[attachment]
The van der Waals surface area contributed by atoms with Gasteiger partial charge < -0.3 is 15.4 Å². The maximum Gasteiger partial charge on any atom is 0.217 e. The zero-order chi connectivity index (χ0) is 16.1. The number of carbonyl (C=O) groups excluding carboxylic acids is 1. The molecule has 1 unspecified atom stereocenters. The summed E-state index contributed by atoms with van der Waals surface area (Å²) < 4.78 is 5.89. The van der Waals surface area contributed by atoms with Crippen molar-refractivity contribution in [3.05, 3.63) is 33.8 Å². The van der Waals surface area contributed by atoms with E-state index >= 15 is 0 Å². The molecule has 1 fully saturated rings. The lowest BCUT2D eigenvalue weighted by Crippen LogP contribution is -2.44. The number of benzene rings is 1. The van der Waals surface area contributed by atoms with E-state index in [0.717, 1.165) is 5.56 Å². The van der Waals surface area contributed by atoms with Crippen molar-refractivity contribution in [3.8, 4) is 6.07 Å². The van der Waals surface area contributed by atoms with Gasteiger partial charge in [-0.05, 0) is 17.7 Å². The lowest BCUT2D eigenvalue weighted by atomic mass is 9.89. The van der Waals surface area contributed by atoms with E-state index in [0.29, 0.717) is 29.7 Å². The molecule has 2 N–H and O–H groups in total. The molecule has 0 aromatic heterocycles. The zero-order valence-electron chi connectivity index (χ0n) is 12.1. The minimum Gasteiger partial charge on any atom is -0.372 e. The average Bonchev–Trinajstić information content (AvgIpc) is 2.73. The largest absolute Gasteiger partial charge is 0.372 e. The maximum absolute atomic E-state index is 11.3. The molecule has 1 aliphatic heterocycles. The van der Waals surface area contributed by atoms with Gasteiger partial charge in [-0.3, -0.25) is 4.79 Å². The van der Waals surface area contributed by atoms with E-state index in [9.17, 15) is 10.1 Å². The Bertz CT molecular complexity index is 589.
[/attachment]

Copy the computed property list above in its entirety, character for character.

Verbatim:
The van der Waals surface area contributed by atoms with Gasteiger partial charge < -0.3 is 15.4 Å². The maximum Gasteiger partial charge on any atom is 0.217 e. The zero-order chi connectivity index (χ0) is 16.1. The number of carbonyl (C=O) groups excluding carboxylic acids is 1. The molecule has 1 unspecified atom stereocenters. The summed E-state index contributed by atoms with van der Waals surface area (Å²) < 4.78 is 5.89. The van der Waals surface area contributed by atoms with Crippen molar-refractivity contribution in [3.05, 3.63) is 33.8 Å². The van der Waals surface area contributed by atoms with E-state index >= 15 is 0 Å². The molecule has 1 fully saturated rings. The lowest BCUT2D eigenvalue weighted by Crippen LogP contribution is -2.44. The number of benzene rings is 1. The van der Waals surface area contributed by atoms with E-state index in [0.717, 1.165) is 5.56 Å². The van der Waals surface area contributed by atoms with Crippen molar-refractivity contribution in [3.8, 4) is 6.07 Å². The van der Waals surface area contributed by atoms with Gasteiger partial charge in [-0.05, 0) is 17.7 Å². The lowest BCUT2D eigenvalue weighted by atomic mass is 9.89. The van der Waals surface area contributed by atoms with E-state index in [0.29, 0.717) is 29.7 Å². The molecule has 2 N–H and O–H groups in total. The molecule has 0 aromatic heterocycles. The zero-order valence-electron chi connectivity index (χ0n) is 12.1. The minimum Gasteiger partial charge on any atom is -0.372 e. The average Bonchev–Trinajstić information content (AvgIpc) is 2.73. The largest absolute Gasteiger partial charge is 0.372 e. The maximum absolute atomic E-state index is 11.3. The molecule has 1 aliphatic heterocycles. The van der Waals surface area contributed by atoms with Gasteiger partial charge in [-0.3, -0.25) is 4.79 Å². The van der Waals surface area contributed by atoms with E-state index in [9.17, 15) is 10.1 Å². The Bertz CT molecular complexity index is 589.